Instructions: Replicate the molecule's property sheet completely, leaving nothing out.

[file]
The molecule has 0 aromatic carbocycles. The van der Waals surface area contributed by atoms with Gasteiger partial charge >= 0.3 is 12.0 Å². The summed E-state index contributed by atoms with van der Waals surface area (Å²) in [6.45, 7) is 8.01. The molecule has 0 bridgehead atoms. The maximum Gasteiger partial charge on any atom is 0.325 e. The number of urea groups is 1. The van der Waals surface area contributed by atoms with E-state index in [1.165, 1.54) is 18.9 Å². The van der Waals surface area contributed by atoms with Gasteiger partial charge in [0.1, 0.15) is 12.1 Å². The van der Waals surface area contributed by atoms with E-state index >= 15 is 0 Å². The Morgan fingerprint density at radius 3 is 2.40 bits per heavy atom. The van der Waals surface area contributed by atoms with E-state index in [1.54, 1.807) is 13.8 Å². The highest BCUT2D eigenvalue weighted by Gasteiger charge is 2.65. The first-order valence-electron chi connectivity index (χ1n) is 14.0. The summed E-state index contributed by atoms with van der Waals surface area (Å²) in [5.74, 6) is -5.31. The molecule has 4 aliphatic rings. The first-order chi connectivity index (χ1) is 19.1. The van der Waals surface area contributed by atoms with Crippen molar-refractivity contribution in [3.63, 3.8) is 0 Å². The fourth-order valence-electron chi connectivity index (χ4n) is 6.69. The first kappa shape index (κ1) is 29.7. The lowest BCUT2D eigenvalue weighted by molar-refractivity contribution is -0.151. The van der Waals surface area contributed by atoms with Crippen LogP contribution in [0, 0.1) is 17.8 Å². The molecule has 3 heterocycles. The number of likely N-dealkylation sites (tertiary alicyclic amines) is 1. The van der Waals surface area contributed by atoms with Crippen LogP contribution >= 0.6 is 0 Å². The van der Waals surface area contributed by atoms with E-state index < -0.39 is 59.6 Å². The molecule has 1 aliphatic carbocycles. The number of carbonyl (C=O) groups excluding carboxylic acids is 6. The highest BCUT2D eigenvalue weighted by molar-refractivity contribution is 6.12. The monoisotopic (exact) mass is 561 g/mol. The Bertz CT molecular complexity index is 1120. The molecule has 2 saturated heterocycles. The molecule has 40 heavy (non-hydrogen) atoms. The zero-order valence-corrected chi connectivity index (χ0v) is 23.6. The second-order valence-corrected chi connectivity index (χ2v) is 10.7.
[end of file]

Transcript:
The molecule has 0 aromatic carbocycles. The van der Waals surface area contributed by atoms with Gasteiger partial charge >= 0.3 is 12.0 Å². The summed E-state index contributed by atoms with van der Waals surface area (Å²) in [6.45, 7) is 8.01. The molecule has 0 bridgehead atoms. The maximum Gasteiger partial charge on any atom is 0.325 e. The number of urea groups is 1. The van der Waals surface area contributed by atoms with E-state index in [1.165, 1.54) is 18.9 Å². The van der Waals surface area contributed by atoms with Gasteiger partial charge in [0.1, 0.15) is 12.1 Å². The van der Waals surface area contributed by atoms with E-state index >= 15 is 0 Å². The Morgan fingerprint density at radius 3 is 2.40 bits per heavy atom. The van der Waals surface area contributed by atoms with E-state index in [1.54, 1.807) is 13.8 Å². The highest BCUT2D eigenvalue weighted by Gasteiger charge is 2.65. The first-order valence-electron chi connectivity index (χ1n) is 14.0. The summed E-state index contributed by atoms with van der Waals surface area (Å²) in [5.74, 6) is -5.31. The molecule has 4 aliphatic rings. The first-order chi connectivity index (χ1) is 19.1. The van der Waals surface area contributed by atoms with Crippen molar-refractivity contribution in [3.63, 3.8) is 0 Å². The fourth-order valence-electron chi connectivity index (χ4n) is 6.69. The first kappa shape index (κ1) is 29.7. The lowest BCUT2D eigenvalue weighted by molar-refractivity contribution is -0.151. The van der Waals surface area contributed by atoms with Crippen LogP contribution in [0, 0.1) is 17.8 Å². The molecule has 3 heterocycles. The number of likely N-dealkylation sites (tertiary alicyclic amines) is 1. The van der Waals surface area contributed by atoms with Crippen LogP contribution >= 0.6 is 0 Å². The van der Waals surface area contributed by atoms with E-state index < -0.39 is 59.6 Å². The molecule has 1 aliphatic carbocycles. The number of carbonyl (C=O) groups excluding carboxylic acids is 6. The highest BCUT2D eigenvalue weighted by molar-refractivity contribution is 6.12. The monoisotopic (exact) mass is 561 g/mol. The Bertz CT molecular complexity index is 1120. The molecule has 2 saturated heterocycles. The molecule has 40 heavy (non-hydrogen) atoms. The zero-order valence-corrected chi connectivity index (χ0v) is 23.6. The second-order valence-corrected chi connectivity index (χ2v) is 10.7.